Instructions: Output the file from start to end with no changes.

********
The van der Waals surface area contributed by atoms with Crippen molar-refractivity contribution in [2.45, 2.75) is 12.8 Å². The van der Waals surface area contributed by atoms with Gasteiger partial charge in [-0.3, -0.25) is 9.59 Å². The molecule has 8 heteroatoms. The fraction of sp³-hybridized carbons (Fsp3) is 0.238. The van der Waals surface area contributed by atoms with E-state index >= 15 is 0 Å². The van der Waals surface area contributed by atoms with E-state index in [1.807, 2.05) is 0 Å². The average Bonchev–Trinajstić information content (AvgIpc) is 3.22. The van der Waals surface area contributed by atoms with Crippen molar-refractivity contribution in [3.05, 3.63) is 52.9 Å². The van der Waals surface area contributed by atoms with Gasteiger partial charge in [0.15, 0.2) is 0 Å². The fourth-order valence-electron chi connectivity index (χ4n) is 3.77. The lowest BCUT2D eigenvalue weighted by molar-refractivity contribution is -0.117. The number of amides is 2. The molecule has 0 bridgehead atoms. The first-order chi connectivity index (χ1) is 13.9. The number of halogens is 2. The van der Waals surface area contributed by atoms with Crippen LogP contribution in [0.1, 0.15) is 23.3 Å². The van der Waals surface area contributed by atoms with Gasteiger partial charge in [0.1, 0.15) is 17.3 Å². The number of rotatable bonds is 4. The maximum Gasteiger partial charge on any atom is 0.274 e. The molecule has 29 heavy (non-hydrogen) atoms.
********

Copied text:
The van der Waals surface area contributed by atoms with Crippen molar-refractivity contribution in [2.45, 2.75) is 12.8 Å². The van der Waals surface area contributed by atoms with Gasteiger partial charge in [-0.3, -0.25) is 9.59 Å². The molecule has 8 heteroatoms. The fraction of sp³-hybridized carbons (Fsp3) is 0.238. The van der Waals surface area contributed by atoms with E-state index >= 15 is 0 Å². The van der Waals surface area contributed by atoms with E-state index in [1.807, 2.05) is 0 Å². The average Bonchev–Trinajstić information content (AvgIpc) is 3.22. The van der Waals surface area contributed by atoms with Crippen molar-refractivity contribution in [3.05, 3.63) is 52.9 Å². The van der Waals surface area contributed by atoms with Gasteiger partial charge in [0.15, 0.2) is 0 Å². The fourth-order valence-electron chi connectivity index (χ4n) is 3.77. The lowest BCUT2D eigenvalue weighted by molar-refractivity contribution is -0.117. The number of amides is 2. The molecule has 0 bridgehead atoms. The first-order chi connectivity index (χ1) is 13.9. The number of halogens is 2. The van der Waals surface area contributed by atoms with Crippen LogP contribution in [0.1, 0.15) is 23.3 Å². The van der Waals surface area contributed by atoms with Gasteiger partial charge in [0.1, 0.15) is 17.3 Å². The number of rotatable bonds is 4. The maximum Gasteiger partial charge on any atom is 0.274 e. The molecule has 29 heavy (non-hydrogen) atoms.